The Church of England, which earlier this year approved women bishops in a historic vote, has signaled its strong commitment to tackling gender-based violence both in the church and across all levels of society.
"Gender-based violence is one of the greatest injustices in our world today. Every time an act of violence is committed, the inherent dignity of the women or girl affected is degraded. Having seen the after-effects of this violence during a recent visit to the DRC, I know all too well just how destructive it can be. The Church is already supporting and caring for those affected; it must continue in that work and must condemn the notion that such violence is ever acceptable," the Archbishop of Canterbury Justin Welby said in a statement.
He added that the Church "cannot pretend that we are not aware of the reality of gender-based violence." more >>
Sometimes the words "too soon" apply strongly to a crude joke or a statement made about something tragic that has happened. Although the National Rifle Association (NRA) wasn't trying to strike controversy when it tweeted from its @NRAWomen Twitter handle a link to an article about "7 Ways Children Can Have Fun at The Shooting Range," it received a storm of backlash on social media for its poor timing, coming just two days after a shooting instructor in Arizona was killed by a 9-year-old girl wielding an automatic uzi.
The ensuing backlash from Twitter users in response to the incident and the NRA tweet has added fuel to the debate over whether children should be allowed to possess guns – especially those with bullet-spraying capability like an uzi – even under the supervision of their guardians or licensed instructor.
The article that the NRA Women account linked to its tweet was published by Women's Outdoor News five days before the shooting instructor's accident occurred, and details various objects kids can use as targets to get them interested in firing guns. The tweet was later deleted from the account because many fired back with angry remarks on Twitter, claiming the tweet was in poor taste due to its timing. more >>
North Korea's government has called American society "a graveyard of human rights" over the race riots in Ferguson, Missouri, resulting from the shooting of 18-year-old Michael Brown and the police response.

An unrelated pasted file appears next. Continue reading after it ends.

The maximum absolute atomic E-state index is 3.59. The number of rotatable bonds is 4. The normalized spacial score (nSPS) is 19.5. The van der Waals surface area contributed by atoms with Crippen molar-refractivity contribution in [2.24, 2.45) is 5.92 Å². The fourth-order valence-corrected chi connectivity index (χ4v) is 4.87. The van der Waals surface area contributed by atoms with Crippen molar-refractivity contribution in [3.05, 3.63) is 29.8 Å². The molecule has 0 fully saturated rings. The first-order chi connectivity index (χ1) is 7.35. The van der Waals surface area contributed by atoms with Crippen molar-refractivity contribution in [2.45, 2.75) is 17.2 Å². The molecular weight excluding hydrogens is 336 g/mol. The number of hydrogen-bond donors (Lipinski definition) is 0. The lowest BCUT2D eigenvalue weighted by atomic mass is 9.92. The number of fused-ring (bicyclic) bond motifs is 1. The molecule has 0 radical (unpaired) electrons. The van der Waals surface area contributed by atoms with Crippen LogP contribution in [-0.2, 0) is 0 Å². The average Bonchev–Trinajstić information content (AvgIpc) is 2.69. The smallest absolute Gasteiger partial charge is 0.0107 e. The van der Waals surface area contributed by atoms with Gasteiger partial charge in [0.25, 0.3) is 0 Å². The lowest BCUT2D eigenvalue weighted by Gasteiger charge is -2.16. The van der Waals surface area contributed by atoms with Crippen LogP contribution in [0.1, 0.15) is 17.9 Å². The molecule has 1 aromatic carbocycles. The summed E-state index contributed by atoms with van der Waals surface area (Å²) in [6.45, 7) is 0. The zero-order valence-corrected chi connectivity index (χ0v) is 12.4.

"The U.S. is indeed a country wantonly violating human rights where people are subject to discrimination and humiliation due to their race, and are in constant fear that they may get shot at any moment. ... It should not seek solutions to its problems in suppressing demonstrators, but bring to light the real picture of the American society, a graveyard of human rights, and have a correct understanding of what genuine human rights are like and how they should be guaranteed," North Korea's foreign ministry told AFP.
"The U.S. had better ... mind its own business, instead of interfering in the internal affairs of other countries." more >>
The slaughter of Christians taking place today is like a "living history" for Rep. Anna Eshoo, D-California. Her parents and grandparents fled the Middle East because they were being persecuted for their Christian faith, she explained to The Christian Post in a videophone interview.
Both of Eshoo's parents emigrated to the United States as children. Both sets of her grandparents, Armenian and Assyrian Christians, "fled for their lives because Christians were being slaughtered," she explained. What is happening to Christians in Syria and Iraq today recalled for Eshoo stories told to her by her grandmothers.
"What we are witnessing today, and have been witnessing, began after the invasion of the U.S. into Iraq, ... This is a living history for me. What is taking place now are the same stories that my grandmothers have told me of what they witnessed, of what they endured, of the family members who did not make it because they were slaughtered. So this is very real to me," she said. more >>
An American journalist was released from captivity by an al-Qaeda related group on Sunday, possibly thanks to the attention drawn from James Foley's brutal death.
"I don't know what was going through their heads but there can be no doubt they realized it was not in their best interests to be holding an American hostage at this time," GlobalPost CEO Philip Balboni told MailOnline.
Peter Theo Curtis was kidnapped while in Turkey in 2012 before he could enter Syria to document the humanitarian crisis in the country. He was held by an al-Qaeda offshoot known as the Nusra Front. They made the decision to release him to UN intermediaries on Sunday, but nothing is known about what exactly led to his release. However, Balboni, who employed Foley, believes that his death and the attention brought by it, was a contributing factor. more >>
Pope Francis has called the family of American journalist James Foley, who was beheaded by Islamic militants in a video posted by terror group ISIS earlier this week. The family is said to be "moved and grateful" by the pontiff's gesture.
"Pope Francis phoned the family of #JamesFoley this afternoon at their residence in New Hampshire. The family was 'moved and grateful,'" Father James Martin, a Jesuit priest, wrote in a Twitter message Thursday.
Martin clarified that a Vatican official gave him permission to share the news. more >>